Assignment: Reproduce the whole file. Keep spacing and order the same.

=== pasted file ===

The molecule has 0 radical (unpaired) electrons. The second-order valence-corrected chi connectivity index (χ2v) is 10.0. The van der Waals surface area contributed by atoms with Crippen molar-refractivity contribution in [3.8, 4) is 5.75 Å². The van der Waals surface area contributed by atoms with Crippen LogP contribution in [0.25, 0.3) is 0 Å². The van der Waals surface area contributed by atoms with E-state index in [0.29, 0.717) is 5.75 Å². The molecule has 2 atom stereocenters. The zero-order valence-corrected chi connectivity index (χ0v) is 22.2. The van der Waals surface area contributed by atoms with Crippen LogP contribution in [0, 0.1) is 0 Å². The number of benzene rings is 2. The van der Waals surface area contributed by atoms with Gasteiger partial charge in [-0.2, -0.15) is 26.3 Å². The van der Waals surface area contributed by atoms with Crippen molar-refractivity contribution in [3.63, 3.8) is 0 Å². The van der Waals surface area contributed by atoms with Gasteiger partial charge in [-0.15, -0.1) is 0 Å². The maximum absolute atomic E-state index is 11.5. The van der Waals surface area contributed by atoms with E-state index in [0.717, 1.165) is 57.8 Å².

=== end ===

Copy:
The molecule has 0 radical (unpaired) electrons. The second-order valence-corrected chi connectivity index (χ2v) is 10.0. The van der Waals surface area contributed by atoms with Crippen molar-refractivity contribution in [3.8, 4) is 5.75 Å². The van der Waals surface area contributed by atoms with Crippen LogP contribution in [0.25, 0.3) is 0 Å². The van der Waals surface area contributed by atoms with E-state index in [0.29, 0.717) is 5.75 Å². The molecule has 2 atom stereocenters. The zero-order valence-corrected chi connectivity index (χ0v) is 22.2. The van der Waals surface area contributed by atoms with Crippen LogP contribution in [0, 0.1) is 0 Å². The number of benzene rings is 2. The van der Waals surface area contributed by atoms with Gasteiger partial charge in [-0.2, -0.15) is 26.3 Å². The van der Waals surface area contributed by atoms with Crippen molar-refractivity contribution in [3.63, 3.8) is 0 Å². The van der Waals surface area contributed by atoms with Gasteiger partial charge in [-0.15, -0.1) is 0 Å². The maximum absolute atomic E-state index is 11.5. The van der Waals surface area contributed by atoms with E-state index in [0.717, 1.165) is 57.8 Å².